This week in Illinois

Budget – Illinois Bond Sale
$480 million in new State debt sold on Wall Street. Proceeds from the package of borrowings, or “tranche,” will be dedicated to the physical needs of State infrastructure, such as roads and bridges. Although this is new Illinois debt, it was not newly authorized by the General Assembly; it replaces millions of dollars in old debts that were paid off on or before the end of calendar year 2015, legally clearing the way for new bonds to be sold. The underwriting activity and sale took place on Thursday, January 14.

The sale included bonds set to mature on a variety of dates and bearing a range of interest rates, with higher rates of interest payable on the longer-maturity bonds. The bonds will mature from 2017 through 2041. The average interest rate demanded by investors was 3.9989%, but 25-year Illinois bonds set to mature in 2041 will pay 4.27%. Bond watchers stated this 25-year rate will force Illinois taxpayers to pay a premium of 1.61% (161 basis points) above the interest rate that an AAA-rated issuer would be required to pay for similar top-rated long term bonded debt.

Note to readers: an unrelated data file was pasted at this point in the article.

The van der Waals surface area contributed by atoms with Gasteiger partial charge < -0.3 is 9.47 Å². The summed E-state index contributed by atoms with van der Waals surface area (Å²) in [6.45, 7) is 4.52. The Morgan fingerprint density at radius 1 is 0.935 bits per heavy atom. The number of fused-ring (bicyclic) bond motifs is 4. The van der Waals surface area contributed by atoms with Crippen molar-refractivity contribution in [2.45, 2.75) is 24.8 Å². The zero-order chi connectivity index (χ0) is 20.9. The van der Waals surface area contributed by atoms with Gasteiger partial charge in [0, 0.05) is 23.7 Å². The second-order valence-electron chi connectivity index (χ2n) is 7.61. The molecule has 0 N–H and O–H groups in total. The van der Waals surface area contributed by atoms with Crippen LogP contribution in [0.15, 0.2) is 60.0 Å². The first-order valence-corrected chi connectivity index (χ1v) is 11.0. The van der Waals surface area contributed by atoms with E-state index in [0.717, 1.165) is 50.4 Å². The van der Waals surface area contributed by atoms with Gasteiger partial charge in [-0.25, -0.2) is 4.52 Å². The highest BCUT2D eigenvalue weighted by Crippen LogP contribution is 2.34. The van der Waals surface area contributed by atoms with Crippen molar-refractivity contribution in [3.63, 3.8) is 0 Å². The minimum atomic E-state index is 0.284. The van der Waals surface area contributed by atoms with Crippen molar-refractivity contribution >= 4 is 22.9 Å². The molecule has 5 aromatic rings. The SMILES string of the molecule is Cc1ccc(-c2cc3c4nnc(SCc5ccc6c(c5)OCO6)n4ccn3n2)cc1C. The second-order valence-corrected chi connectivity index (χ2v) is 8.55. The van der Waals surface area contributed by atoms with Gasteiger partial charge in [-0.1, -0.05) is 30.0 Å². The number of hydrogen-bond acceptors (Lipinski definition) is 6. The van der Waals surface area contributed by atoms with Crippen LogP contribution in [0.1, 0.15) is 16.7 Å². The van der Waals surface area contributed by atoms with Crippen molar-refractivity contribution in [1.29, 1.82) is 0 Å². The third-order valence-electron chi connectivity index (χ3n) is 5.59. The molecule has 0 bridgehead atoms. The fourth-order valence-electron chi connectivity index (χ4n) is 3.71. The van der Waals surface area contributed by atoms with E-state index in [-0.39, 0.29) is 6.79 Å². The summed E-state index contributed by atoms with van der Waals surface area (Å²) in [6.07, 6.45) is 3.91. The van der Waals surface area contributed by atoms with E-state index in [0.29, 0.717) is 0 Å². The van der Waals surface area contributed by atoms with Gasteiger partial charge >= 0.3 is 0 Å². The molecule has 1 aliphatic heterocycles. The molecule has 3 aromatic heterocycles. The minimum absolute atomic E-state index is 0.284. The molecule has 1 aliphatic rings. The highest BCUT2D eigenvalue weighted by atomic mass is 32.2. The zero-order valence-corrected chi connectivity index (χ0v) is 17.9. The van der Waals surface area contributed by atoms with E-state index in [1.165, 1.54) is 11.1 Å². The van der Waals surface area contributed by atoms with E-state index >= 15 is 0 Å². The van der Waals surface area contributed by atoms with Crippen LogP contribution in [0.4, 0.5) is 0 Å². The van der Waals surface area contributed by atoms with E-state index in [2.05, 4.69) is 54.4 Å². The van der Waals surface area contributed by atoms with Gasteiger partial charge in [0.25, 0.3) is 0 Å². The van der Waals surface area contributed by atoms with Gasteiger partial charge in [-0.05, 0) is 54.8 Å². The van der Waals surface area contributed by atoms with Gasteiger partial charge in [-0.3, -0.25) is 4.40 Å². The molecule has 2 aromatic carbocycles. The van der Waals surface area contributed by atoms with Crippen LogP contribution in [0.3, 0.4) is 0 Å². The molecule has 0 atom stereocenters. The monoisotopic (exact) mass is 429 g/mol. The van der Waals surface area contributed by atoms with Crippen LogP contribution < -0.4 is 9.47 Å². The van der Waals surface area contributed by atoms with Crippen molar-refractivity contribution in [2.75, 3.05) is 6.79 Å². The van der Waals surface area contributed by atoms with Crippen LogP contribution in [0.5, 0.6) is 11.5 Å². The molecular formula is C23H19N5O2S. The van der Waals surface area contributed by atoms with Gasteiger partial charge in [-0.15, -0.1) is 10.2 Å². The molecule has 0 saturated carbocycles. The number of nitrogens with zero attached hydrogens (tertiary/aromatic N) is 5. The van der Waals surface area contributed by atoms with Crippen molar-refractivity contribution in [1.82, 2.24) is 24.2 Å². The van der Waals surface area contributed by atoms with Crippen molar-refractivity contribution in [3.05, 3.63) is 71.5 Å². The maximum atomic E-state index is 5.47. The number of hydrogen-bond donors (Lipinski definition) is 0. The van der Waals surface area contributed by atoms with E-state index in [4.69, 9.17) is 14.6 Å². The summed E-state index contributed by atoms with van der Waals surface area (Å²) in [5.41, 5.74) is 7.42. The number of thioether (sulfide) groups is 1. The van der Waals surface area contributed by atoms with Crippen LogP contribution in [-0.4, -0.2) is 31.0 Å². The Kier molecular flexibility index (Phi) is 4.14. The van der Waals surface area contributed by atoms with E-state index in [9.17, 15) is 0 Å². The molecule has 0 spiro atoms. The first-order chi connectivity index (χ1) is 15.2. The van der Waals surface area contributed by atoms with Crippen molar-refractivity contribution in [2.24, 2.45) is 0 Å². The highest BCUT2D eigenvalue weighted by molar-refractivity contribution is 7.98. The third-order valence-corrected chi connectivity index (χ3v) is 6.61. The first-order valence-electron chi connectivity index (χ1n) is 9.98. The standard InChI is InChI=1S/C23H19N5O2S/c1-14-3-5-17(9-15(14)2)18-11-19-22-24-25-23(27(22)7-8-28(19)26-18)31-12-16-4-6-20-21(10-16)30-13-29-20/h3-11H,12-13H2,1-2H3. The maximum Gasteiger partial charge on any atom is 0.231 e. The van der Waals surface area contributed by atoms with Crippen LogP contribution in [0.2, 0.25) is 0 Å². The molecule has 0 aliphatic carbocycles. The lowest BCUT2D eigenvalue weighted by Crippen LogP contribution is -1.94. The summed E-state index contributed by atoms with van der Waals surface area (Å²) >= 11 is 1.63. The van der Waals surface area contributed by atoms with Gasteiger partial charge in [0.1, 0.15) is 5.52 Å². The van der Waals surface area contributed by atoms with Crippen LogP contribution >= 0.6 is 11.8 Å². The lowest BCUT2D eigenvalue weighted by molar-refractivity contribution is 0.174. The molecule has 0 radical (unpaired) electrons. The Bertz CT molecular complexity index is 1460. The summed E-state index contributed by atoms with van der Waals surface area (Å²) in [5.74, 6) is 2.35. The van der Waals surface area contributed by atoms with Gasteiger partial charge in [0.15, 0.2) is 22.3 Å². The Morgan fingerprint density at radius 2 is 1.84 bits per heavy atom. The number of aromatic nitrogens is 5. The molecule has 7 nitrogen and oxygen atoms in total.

Illinois’ poor debt performance reflects ongoing fiscal and political challenges facing the State, including more than $110 billion in unfunded pension liabilities and the failure of the General Assembly to enact a constitutional balanced budget. However, bond watchers also noted that the 161-point spread notched this week actually indicated the possible stabilization of Illinois’ fiscal standing, at least for now. Late in 2015, Illinois long-term debt traded at a spread of 170 points over AAA bonds in the so-called secondary market. Illinois currently has the lowest credit rating among the 50 states, with Prairie State general obligation (GO) debt ranked by the three major New York-based credit rating firms at only three or four steps above “junk bond” non-investment-grade level.

State Government – Labor Relations